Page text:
What happened here in 1809? And does it matter? In 1959, local people thought it did. They celebrated its 150th anniversary.
In 1809 Tara was ariki. He lived here with his younger brother Tupe and their people. Kororāreka was then the headquarters of the Uri-Karaka section of Ngāpuhi. In the same year that Whangaroa Māori attacked and burnt the Boyd to her waterline, Kororāreka Māori showed more traditional manaakitanga – hospitality. Alexander Berry, supercargo (trading master) of another ship, wrote, “Under the auspices of the Kororāreka chiefs, from 1st March to the end of May, 1809, we landed the stores and appliances of the ship City of Edinburgh, of 526 tons register, hove her down, completely stripped her of her copper, caulked, repaired her bottom and resheathed her with plank made of New Zealand pine.” McNab reported that during all this time Berry lived ashore “in a house built by the Natives”.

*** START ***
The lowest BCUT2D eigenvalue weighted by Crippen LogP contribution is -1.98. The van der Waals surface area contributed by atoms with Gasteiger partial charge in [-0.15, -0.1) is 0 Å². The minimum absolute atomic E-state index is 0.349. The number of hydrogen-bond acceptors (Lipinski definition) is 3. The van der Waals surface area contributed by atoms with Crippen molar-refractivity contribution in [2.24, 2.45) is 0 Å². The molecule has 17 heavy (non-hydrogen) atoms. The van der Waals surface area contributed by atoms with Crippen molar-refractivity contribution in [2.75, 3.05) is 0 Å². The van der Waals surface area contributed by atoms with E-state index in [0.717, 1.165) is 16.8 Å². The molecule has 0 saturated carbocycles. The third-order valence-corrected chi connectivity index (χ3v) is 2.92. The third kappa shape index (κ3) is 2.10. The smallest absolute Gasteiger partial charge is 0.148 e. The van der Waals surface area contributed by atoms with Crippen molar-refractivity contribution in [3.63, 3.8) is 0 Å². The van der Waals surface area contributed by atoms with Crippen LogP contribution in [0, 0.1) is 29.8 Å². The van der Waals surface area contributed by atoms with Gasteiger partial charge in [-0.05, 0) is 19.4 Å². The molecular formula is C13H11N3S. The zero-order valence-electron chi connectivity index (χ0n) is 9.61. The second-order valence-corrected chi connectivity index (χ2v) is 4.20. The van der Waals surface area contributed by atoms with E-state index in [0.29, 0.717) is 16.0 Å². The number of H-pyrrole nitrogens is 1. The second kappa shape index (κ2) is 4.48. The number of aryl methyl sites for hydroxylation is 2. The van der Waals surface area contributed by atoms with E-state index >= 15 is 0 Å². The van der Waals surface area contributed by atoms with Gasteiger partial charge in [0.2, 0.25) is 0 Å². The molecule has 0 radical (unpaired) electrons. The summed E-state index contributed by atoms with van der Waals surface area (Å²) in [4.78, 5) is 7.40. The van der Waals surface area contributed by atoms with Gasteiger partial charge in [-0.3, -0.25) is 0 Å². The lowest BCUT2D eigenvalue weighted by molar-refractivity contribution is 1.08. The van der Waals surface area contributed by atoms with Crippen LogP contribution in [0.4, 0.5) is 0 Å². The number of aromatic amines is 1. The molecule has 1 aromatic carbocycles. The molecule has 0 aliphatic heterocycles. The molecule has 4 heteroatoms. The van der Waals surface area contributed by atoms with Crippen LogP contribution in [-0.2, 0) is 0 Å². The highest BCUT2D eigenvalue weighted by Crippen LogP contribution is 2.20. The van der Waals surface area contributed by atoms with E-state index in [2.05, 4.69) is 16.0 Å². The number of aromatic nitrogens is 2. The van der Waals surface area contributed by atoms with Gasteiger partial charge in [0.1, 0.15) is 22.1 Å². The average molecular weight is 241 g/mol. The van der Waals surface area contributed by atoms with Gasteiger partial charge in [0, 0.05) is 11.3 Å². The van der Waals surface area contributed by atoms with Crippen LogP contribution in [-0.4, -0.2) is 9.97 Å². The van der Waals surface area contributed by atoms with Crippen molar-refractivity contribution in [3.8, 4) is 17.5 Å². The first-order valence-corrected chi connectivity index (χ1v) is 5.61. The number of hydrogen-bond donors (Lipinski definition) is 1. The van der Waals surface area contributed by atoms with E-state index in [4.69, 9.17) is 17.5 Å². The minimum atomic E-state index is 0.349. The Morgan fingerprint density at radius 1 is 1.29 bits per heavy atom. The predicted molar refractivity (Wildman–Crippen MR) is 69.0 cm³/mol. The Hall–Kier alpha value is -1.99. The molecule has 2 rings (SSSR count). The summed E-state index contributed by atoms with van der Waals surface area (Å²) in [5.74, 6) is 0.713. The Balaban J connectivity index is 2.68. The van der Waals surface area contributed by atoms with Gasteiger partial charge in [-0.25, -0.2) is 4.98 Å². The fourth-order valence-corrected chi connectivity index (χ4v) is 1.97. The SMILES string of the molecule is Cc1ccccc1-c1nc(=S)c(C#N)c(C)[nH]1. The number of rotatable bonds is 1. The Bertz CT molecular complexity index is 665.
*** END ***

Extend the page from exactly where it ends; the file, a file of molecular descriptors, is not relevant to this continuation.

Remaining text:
On Kororāreka Day 14th March 1959, a ceremony was held to unveil a bronze plaque in the Russell Museum grounds. The plaque read “This flagstaff was erected to commemorate the 150th Anniversary of Kororareka, NZ’s oldest European settlement 1809-1959”. The accompanying programme read, “It is just 150 years since the first white men came ashore to live in Kororāreka, the place which is now known as Russell…At that time, the place was simply a Māori fortified village which occupied nearly all the space on the bank above the shingly beach.”
Mr Berry and his crew may qualify as our first ever “ swallows” – here today, gone tomorrow. Nevertheless they are enshrined now, in recent history, as our first ever Pakeha settlers.
Sources: Sherrin & Wallace (1890) The early History of New Zealand / Shawcross, Kathleen, (1967) Maoris of the Bay of Islands, 1769 – 1840 / Russell Centennial Trust Board, (1959) A Short History of New Zealand’s Oldest Pakeha Settlement. 98/551 http://www.nzetc.org/tm/scholarly/tei-McNTasm-t1-body-d9-d4.html#n121